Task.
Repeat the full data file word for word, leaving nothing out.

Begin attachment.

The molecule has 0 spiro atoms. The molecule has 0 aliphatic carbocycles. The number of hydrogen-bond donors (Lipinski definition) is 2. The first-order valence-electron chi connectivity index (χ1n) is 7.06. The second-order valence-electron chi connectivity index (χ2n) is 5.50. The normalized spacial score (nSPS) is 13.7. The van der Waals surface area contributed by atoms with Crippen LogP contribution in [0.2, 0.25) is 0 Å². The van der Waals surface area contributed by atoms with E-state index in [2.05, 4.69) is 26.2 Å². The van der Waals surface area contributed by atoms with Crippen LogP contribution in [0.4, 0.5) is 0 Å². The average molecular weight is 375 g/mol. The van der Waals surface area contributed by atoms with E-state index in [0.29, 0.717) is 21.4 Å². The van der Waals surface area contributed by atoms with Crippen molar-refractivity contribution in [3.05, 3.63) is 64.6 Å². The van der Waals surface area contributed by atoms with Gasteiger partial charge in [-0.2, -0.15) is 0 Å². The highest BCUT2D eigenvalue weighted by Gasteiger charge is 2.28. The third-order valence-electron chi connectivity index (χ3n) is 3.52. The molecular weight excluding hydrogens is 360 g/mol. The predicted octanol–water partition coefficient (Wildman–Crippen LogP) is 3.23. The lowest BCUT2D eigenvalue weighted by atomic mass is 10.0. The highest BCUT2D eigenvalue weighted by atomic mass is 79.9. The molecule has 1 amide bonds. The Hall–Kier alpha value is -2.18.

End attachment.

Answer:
The molecule has 0 spiro atoms. The molecule has 0 aliphatic carbocycles. The number of hydrogen-bond donors (Lipinski definition) is 2. The first-order valence-electron chi connectivity index (χ1n) is 7.06. The second-order valence-electron chi connectivity index (χ2n) is 5.50. The normalized spacial score (nSPS) is 13.7. The van der Waals surface area contributed by atoms with Crippen LogP contribution in [0.2, 0.25) is 0 Å². The van der Waals surface area contributed by atoms with E-state index in [2.05, 4.69) is 26.2 Å². The van der Waals surface area contributed by atoms with Crippen LogP contribution in [0.4, 0.5) is 0 Å². The average molecular weight is 375 g/mol. The van der Waals surface area contributed by atoms with E-state index in [0.29, 0.717) is 21.4 Å². The van der Waals surface area contributed by atoms with Crippen molar-refractivity contribution in [3.05, 3.63) is 64.6 Å². The van der Waals surface area contributed by atoms with Gasteiger partial charge in [-0.2, -0.15) is 0 Å². The highest BCUT2D eigenvalue weighted by Gasteiger charge is 2.28. The third-order valence-electron chi connectivity index (χ3n) is 3.52. The molecular weight excluding hydrogens is 360 g/mol. The predicted octanol–water partition coefficient (Wildman–Crippen LogP) is 3.23. The lowest BCUT2D eigenvalue weighted by atomic mass is 10.0. The highest BCUT2D eigenvalue weighted by atomic mass is 79.9. The molecule has 1 amide bonds. The Hall–Kier alpha value is -2.18.